Trackers Earth Tom Brown III
Advisor Tom Brown III has been one of the testers of the first generation of our Anorak, and on 3 August 2016, Tom sent us some ideas for the 2nd generation of the Anorak. His note closed with this line about his own Anorak, used here, as always, with permission: “No matter what it is still my favorite Jacket of all times! Keep up the good work!!!”
Tom Brown III (T3) has been hard into all sorts of outdoor activities since he was knee-high to a grasshopper. As explained to us by Lisa Porter, one of Tom's colleagues, “Tom and Lisa currently live near the base of Mount Hood in northern Oregon. They work outside year-round in the rain and in the mountains educating youth and adults in nature connection, wilderness and earth skills for Trackers Earth of Portland, Oregon.”
Tom got one of our Al's Anoraks in October 2015. He published a short review of WeatherWool in Tactics and Preparedness Magazine, and below is the review he sent us in April 2016. Thank You Tom! --- We look forward visiting you and Lisa in Oregon!
When you spend as many days outside in the cold as I do you quickly learn that most cold weather gear is not designed for hardcore use. Most of it is designed for the "weekend warrior" types and may function just fine if you only see it a couple times a year and it sits in your closet the rest of the time. For instance, I once was given a well-known, brand-name Gore-tex winter parka. It looked good and kept me warm on sunny winter days. I wore it in the bush for a week in late winter and after 7 days of snow, rain and campfires it was a soggy, gross, melted mess.
I tell my students that hands down, the best fabric for hardcore outdoor cold weather use is wool. Wool keeps you warm even when it is wet. It is durable and quiet in the woods. It absorbs light and allows you to blend in better no matter what color it is. It is the only fabric I will stake my life on.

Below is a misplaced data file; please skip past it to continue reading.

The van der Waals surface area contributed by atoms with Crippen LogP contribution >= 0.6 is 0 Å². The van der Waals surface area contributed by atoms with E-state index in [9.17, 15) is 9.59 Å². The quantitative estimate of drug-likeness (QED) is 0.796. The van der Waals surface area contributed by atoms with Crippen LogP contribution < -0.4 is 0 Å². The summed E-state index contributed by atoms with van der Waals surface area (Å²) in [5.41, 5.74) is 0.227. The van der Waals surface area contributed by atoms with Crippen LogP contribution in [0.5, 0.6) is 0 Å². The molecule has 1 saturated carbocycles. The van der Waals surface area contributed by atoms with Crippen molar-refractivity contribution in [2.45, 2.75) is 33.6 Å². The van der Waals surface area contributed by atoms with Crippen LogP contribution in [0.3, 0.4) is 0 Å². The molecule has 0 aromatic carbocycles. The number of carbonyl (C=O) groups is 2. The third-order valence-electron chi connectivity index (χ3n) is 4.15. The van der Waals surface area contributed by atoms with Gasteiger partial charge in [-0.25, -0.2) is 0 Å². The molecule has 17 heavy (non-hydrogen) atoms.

I have purchased many high-end wool garments in my day. After finding WeatherWool the buck has stopped here. I spent this last winter testing the Anorak. From teaching classes to farm work, running the tractor to shoveling snow the jacket never let me down. I was always warm and dry. In fact at times it was too warm! Since getting my hands on the Anorak I have traded away all of my other wool. Ralph and Debby have set up a top notch operation. From the sheep to the stitching it's founded on 100% American-made, sustainable and passionate practices. In these times where many companies are moving their operations overseas or south of the border, their principles to locality and quality will keep them here at home.
When I talk about WeatherWool and how much it costs people are a bit taken aback. What I have found during my lifetime outdoors is that in tools and clothes you get what you pay for. Yes, their garments are expensive. They also cost a lot to make. They cost more than money. Their very existence has been a labor of love on top of everything else it takes to work a small business. It's the best investment because they're made so well they will literally last you a long, long, long time. I would definitely rather pay a bigger upfront investment for one awesome garment than keep buying something new every few years. If you look at the cost of replacing a jacket every few years you will find it costs more. Break the cycle and choose American Made quality! In our society we have a say and make a difference by where we invest our hard earned dollars. Mine will continue to go to companies like WeatherWool. Quality made by people who have passion for what they are doing. Try ’em and see for yourself!
In all these pictures, Tom wears Al's Anorak in
Snow does not affect WeatherWool.
Above and below, Tom and a student construct a Debris Shelter.
Below, Advisor Lisa Porter, who also now works at Trackers Earth,
Lisa is wearing the first pair of Ladies Bibs ever made by WeatherWool.